Vancouver's property moguls are in a tailspin following this week's federal budget decision to cut off the valuable Immigrant Investor Program that has proved hugely popular with wealthy Asians looking to move to Canada.
The scheme offered visas to business people with a net worth of at least $1.6 million who were willing to lend $800,000 to the Canadian government for a period of five years. It proved so popular that the Canadian government froze all applications in 2012 to try and clear the massive backlog. There are still some 59,000 applications unprocessed that will now be declined with all monies refunded.
News that the program is to be axed has raised some uncomfortable questions in the Lower Mainland, as pundits scramble to figure out just how much fuel the system added to the ever-rising local property market.
Immigration lawyer Richard Kurland told the South China Morning Post that he thought the government had thrown "the baby out with the bathwater" and that a better way forward would have been to improve the scheme, rather than scrap it completely.
He expects there to be a dramatic effect on the local real estate market, with the luxury end being most under threat.
"The immediate impact is a heads up to Vancouver real estate agents, who have to expect a reduction in demand for top-end properties," he told the newspaper. "Until the 'for sale' signs pop up on Vancouver lawns like mushrooms, then the locals won't twig to what is going to hit."
In an interview with The Vancouver Sun, Kurland noted the possibility that a new program may yet be put in place, with the price of admission being raised from $800,000 to something closer to $2 million.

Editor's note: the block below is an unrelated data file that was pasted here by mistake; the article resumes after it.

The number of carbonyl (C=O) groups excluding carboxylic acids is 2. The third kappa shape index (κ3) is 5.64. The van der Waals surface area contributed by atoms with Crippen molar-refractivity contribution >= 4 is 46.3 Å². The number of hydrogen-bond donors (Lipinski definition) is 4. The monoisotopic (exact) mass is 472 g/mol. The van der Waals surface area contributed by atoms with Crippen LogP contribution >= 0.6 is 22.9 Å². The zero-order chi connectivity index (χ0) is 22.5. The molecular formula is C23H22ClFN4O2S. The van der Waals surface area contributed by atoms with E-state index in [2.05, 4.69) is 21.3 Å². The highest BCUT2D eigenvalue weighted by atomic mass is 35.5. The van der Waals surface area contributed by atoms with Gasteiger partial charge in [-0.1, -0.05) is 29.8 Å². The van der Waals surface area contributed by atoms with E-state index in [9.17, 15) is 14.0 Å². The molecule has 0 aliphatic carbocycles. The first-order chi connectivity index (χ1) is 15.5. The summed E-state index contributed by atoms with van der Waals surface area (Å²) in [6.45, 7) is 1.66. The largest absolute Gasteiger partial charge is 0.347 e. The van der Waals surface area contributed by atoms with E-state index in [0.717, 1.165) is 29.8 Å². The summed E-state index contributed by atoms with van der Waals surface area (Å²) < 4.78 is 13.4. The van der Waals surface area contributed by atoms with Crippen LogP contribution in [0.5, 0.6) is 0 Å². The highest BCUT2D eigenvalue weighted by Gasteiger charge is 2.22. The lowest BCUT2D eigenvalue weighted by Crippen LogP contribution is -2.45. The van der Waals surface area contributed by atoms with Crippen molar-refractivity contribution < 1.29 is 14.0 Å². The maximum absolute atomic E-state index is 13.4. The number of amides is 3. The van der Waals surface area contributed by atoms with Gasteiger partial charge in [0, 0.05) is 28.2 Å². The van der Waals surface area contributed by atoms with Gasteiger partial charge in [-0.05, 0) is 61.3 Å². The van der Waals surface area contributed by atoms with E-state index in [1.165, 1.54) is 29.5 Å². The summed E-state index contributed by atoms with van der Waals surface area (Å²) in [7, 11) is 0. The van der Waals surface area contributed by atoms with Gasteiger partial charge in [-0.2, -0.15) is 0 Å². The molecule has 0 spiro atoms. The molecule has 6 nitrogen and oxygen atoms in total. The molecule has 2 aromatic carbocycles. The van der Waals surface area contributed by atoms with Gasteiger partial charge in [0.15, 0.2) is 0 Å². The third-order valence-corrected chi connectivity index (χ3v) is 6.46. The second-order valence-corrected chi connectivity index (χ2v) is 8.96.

Vancouver's "condo king," developer Bob Rennie, also thinks a fix is likely in the works, telling Metro News that he foresees a tightening up of residency requirements.
Rennie cautioned against overstating the effects the news will have on the Vancouver property market, noting that the sales likely to be affected would be in the $2.1 million-and-above category.
“The statistic that you should know is from 2006 to 2012, 69 per cent of all home sales in Greater Vancouver have been to people that already own a home,” he said. “Only 31 per cent of sales have been to first-time buyers, or new immigrants from offshore, so 69 per cent of the market is pretty stable.”
Realtor Lorne Goldman told CTV News that the market may wobble in the immediate aftermath of the decision, but he wasn't worried about the long term.
“This is a blip and Vancouver will get over it. It’s still a great place to live and people will still want to come here,” he said. “There might be a slight slowdown in the super high end of the market for a few months until it sorts itself out.”
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